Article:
The Numbers & “Heat Map”

Sources: Index Returns: Morningstar Workstation. Past performance is no guarantee of future results. Indices are unmanaged and cannot be invested into directly. Three, five and ten year returns are annualized excluding dividends. Interest Rates: Federal Reserve, Freddie Mac

The health of the US economy is a key driver of long-term returns in the stock market. Below, we grade 5 key economic conditions that we believe are of particular importance to investors.



Our consumer spending grade remains an A. Surveys of US consumers continue to indicate that the consumer is in a strong position, and recent GDP data provided further evidence of healthy consumer spending.



Our Fed Policies grade remains a B+ after the Federal Reserve opted to cut its interest rate target by 25 bps following last month’s meeting. The cut was widely anticipated by markets, and if history is any representation, it is unlikely to be the last.



According to Factset, with 90% of S&P 500 companies having reported earnings as of August 9, the EPS growth rate for the second quarter is -0.7%. Despite the weak growth rate (which partially stems from difficult year-over-year comparisons), almost 75% of companies have beaten consensus estimates this quarter.



The US economy added 164,000 new jobs in July, right on target with consensus expectations. July’s report also showed that the size of the labor force (defined as those who are either working or actively seeking employment) grew to its highest level ever. The labor market remains one of the strongest components of the US economy.



Inflation is often a sign of “tightening” in the economy, and can be a signal that growth is peaking. The inflation rate remains benign at this time, but as the economic cycle continues to mature, this metric will deserve our ongoing attention.




Following a re-escalation of the US/China trade dispute, we have raised our “international risks” metric back to a 7. Other key areas of focus for markets include the ongoing Brexit negotiations, rising economic nationalism around the globe, and escalating tensions in the Middle East.

The “Heat Map” is a subjective analysis based upon metrics that VNFA’s investment committee believes are important to financial markets and the economy. The “Heat Map” is designed for informational purposes only and is not intended for use as a basis for investment decisions.

The Markets This Week

by Connor Darrell CFA, Assistant Vice President – Head of Investments
Global equities ended the week modestly lower after recouping some of Monday’s sharp losses. A re-escalation of trade tensions dominated the attention of markets for most of the week, as China allowed its currency to decline to its lowest level against the dollar in over a decade. The move has been widely viewed as a response to President Trump’s announcement of a new round of tariffs (a weaker currency makes Chinese goods more affordable for foreign buyers) scheduled to go into effect in September. Bond yields continued their downward trend as the equity market volatility led investors to seek the relative safety of U.S. Treasuries, which still offer attractive yields in comparison to those available in much of the developed world. In many places around the world, bond investors are faced with negative yields.  At present, a record $15 trillion of bonds around the world now carry negative interest rates.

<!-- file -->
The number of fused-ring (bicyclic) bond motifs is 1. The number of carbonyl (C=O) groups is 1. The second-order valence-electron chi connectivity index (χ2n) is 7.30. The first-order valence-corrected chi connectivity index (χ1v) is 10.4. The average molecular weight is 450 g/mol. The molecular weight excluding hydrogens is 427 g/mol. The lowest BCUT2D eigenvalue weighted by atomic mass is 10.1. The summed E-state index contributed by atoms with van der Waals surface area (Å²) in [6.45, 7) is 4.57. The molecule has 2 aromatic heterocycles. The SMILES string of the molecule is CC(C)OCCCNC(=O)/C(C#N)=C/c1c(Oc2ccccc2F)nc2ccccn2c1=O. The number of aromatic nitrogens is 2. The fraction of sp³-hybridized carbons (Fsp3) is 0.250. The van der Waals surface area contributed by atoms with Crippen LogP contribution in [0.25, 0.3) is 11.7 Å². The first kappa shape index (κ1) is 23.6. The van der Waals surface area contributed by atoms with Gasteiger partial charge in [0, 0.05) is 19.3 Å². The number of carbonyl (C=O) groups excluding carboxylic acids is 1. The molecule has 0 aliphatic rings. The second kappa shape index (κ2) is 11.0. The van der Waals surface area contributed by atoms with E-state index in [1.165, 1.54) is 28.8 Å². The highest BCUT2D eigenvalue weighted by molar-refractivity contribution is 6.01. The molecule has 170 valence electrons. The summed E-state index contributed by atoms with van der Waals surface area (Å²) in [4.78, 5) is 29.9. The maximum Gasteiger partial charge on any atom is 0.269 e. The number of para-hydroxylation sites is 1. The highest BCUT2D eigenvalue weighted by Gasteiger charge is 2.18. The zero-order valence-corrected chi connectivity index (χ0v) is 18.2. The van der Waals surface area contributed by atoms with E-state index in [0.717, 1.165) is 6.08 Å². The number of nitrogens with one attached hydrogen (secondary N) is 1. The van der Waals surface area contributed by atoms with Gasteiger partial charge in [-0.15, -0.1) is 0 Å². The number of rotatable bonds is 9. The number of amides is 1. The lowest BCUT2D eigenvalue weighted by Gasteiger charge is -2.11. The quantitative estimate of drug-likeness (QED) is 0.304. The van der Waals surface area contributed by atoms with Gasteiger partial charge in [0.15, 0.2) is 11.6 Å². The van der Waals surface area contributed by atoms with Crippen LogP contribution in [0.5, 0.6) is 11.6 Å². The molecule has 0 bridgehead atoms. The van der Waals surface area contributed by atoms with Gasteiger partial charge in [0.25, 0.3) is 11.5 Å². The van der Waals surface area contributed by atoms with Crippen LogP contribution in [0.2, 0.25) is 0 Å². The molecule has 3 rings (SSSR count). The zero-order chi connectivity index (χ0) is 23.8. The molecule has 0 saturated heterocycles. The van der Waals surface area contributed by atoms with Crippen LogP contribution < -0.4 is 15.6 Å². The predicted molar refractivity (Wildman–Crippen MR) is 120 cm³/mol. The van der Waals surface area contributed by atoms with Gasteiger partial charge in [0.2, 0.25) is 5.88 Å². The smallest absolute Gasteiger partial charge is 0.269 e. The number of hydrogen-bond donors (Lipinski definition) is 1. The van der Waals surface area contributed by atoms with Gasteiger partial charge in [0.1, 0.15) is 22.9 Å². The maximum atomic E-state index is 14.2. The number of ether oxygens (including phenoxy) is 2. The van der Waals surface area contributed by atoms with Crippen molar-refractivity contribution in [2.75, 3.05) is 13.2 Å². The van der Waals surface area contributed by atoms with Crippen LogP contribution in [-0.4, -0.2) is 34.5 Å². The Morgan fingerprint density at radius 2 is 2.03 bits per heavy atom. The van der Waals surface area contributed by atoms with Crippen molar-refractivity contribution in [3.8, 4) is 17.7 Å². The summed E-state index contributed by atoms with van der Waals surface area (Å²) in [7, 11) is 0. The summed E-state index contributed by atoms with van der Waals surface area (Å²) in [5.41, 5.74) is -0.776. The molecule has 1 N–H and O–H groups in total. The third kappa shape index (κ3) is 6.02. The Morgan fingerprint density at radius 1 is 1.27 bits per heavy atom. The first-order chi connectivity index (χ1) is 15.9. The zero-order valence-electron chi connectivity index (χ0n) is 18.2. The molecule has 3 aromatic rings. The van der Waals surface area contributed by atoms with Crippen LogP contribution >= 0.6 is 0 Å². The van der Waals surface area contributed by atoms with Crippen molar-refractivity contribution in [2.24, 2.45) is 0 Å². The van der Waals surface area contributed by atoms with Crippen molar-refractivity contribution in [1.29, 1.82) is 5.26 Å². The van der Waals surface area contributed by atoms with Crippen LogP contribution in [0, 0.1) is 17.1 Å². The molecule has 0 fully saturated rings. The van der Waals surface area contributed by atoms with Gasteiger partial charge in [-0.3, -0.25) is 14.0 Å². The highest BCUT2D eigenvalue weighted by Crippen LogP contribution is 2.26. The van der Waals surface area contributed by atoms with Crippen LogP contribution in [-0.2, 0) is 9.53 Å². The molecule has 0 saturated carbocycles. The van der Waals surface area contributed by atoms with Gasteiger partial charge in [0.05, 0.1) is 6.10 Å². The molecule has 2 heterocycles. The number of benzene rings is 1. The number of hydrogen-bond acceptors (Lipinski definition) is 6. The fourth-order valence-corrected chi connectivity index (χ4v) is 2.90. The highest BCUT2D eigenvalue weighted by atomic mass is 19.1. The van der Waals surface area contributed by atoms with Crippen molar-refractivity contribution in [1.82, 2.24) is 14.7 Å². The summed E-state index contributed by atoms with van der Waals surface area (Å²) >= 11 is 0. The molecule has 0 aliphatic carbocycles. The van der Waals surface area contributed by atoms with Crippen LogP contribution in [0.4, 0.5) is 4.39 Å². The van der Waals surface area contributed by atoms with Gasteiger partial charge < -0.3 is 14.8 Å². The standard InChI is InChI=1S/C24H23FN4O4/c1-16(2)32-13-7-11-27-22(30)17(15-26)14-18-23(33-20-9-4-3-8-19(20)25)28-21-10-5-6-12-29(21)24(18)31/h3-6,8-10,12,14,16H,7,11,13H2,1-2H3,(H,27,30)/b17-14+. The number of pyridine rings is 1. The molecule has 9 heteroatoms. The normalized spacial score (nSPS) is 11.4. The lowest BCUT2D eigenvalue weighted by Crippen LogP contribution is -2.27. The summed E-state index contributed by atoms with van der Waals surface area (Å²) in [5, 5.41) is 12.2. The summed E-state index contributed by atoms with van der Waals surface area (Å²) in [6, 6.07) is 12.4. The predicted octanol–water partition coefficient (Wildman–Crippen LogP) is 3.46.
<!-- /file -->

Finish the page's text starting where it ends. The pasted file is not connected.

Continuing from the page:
How Do Currency Valuations Affect Investors?
The sudden decline in the value of the Chinese Yuan that followed President Trump’s announcement of a new round of tariffs led many in the administration to label China a “currency manipulator,” a term which was not being used to describe Chinese economic policy for the first time. The rising tensions have increased market volatility and altered the market’s perception of risk, causing safe haven assets such as U.S. Treasuries to rally further.

We often think of our portfolios as being comprised of stocks and bonds, and rarely do we have direct positions in foreign currencies, but it is important for long-term investors to understand how exchange rates fit into the bigger picture.  In general, foreign exchange rates are a byproduct of the economic backdrop. All else equal, a country with a healthier economy, higher interest rates, and a stronger balance sheet will have a more valuable currency. This is why we have seen the dollar continue to appreciate throughout much of the last several years. The flip side of the coin for large multi-national corporations is that a stronger dollar may weaken reported sales and earnings because its products become more expensive to foreign customers. This is part of the reason we have seen a tapering of earnings growth for U.S. companies during recent quarters. 

The strength of the dollar may continue to cause headwinds for large multi-national corporations, but in general, it is a representation of the relative strength of the U.S. economy and should not be overly concerning for investors. The more challenging phenomenon for many investors who may require income generation from their portfolios is that the recent moves have led to increased volatility in markets and have pushed bond yields even lower. In a low-yield environment, it can be tempting for bond investors to seek out more risky assets such as high-yield bonds and the debt of governments located in emerging markets. However, despite their more attractive yields, these investments offer much less protection during market downturns. It will be important for many investors to avoid the temptation to load up on these types of investments and to maintain a healthy allocation to core, high quality bonds due to their ability to provide a counterbalancing effect to equity risks within a diversified global portfolio.